Morton's neuroma has been known by several other names: morton's metatarsalgia, morton's neuralgia, plantar neuroma and intermetatarsal neuroma.
Patients will often complain of pain and/or numbness of their forefoot in between the 2nd and 3rd or 3rd and 4th metatarsals heads. The pain is usually elicited by shoe gear (pain when the toes are pressed together inside of the shoe) or with a pressing motion (such as pressing on the brake during driving), or walking.
The term was first described by Chiropodist Lewis Durlacher in 1845. Although it is a called a neuroma, it is believed to be a perineural fibroma rather than a true tumor. Although the best way to visualize a neuroma is by ultrasound or MRI, a standard x-ray may also be taken to rule out any trauma like fractures or a bone lesion or arthritis. A standard x-ray will not typically show soft tissue lesions.
Treatment of Morton's Neuroma
An ultrasound can also be used to guide therapeutic Cortisone injections to alleviate painful symptoms associated with the Morton's Neuroma. Widely used forms of conservative treatments for Morton's Neuroma are orthotics and corticosteroid injections. In addition to traditional orthotic arch supports, a small foam or fabric pad may be positioned under the space between the two affected metatarsals. This pad helps to separate the metatarsal bones and create more space for the nerve so as to relieve pressure and irritation. Unfortunately, it may cause mildly uncomfortable sensations of its own, such as the feeling of having an awkward object under one's foot.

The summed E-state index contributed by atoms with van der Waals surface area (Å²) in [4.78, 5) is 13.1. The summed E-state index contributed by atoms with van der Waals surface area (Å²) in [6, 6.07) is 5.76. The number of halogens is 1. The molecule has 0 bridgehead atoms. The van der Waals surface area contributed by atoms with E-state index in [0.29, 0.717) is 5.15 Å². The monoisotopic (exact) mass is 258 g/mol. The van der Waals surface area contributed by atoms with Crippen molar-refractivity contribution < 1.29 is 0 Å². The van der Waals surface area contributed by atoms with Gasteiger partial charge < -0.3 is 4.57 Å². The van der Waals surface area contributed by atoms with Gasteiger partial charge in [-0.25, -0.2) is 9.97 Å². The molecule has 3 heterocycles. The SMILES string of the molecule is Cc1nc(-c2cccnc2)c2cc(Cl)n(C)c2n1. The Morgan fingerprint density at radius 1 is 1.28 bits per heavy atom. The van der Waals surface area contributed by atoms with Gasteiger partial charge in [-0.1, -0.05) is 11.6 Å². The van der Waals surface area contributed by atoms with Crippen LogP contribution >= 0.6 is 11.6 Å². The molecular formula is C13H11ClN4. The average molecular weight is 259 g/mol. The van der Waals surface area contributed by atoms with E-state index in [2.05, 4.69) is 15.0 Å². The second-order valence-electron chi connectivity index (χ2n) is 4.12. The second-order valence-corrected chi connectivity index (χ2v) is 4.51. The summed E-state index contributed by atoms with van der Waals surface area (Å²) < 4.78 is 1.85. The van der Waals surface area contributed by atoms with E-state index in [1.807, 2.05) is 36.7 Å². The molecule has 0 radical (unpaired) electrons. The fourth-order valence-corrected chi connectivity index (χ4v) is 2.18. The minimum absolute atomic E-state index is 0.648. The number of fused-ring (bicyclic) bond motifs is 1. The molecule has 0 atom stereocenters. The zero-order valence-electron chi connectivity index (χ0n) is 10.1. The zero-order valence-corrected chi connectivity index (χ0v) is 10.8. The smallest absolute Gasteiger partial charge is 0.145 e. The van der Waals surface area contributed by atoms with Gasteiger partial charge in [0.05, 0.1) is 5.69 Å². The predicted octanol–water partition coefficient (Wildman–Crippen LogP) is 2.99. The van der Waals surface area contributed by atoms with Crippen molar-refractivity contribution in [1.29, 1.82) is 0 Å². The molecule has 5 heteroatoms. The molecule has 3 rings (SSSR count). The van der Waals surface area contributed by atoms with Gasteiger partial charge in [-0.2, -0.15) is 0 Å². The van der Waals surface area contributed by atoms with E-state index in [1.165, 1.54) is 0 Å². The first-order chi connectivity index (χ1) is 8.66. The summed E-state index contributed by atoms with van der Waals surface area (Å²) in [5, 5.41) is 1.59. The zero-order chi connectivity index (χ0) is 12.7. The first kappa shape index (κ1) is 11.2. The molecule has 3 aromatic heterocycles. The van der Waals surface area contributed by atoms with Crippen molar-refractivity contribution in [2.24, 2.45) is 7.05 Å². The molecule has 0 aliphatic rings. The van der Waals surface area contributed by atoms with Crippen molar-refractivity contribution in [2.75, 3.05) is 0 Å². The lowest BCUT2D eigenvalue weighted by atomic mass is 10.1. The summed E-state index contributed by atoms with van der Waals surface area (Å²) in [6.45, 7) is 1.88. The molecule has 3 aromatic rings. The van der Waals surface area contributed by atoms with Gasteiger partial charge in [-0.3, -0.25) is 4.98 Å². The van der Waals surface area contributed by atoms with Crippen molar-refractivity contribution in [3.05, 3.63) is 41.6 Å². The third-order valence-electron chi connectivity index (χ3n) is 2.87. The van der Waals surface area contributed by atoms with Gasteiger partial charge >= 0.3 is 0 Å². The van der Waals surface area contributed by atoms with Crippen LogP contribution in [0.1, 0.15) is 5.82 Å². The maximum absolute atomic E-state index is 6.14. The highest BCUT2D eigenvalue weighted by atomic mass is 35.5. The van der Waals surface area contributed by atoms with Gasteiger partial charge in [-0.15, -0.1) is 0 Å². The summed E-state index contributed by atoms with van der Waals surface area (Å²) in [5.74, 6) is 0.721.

Corticosteroid injections can relieve inflammation and pain in some patients and help to alleviate the symptoms. However, the inflammation and pain recur after some weeks or months, and corticosteroids can only be used a limited number of times because they cause damage to the ligaments and tendons of the foot.
Sclerosing alcohol injections are also a treatment alternative if other conservative methods fail. A direct injection of 4% alcohol can be placed into the area of the neuroma, causing toxicity to the fibrous nerve tissue. Most often, this treatment must be performed 2–4 times at 1–3 weeks intervals.
Another treatment modality of Morton's Neuroma is Radio Frequency Ablation. The effectiveness of the treatment is speculative. Surgery is often the last resort and a procedure known as neurectomy (which involves removing the affected piece of nerve tissue), may be performed. A postoperative scar tissue formation (stump neuroma) can occur in approximately 20% of cases, causing a return of neuroma symptoms.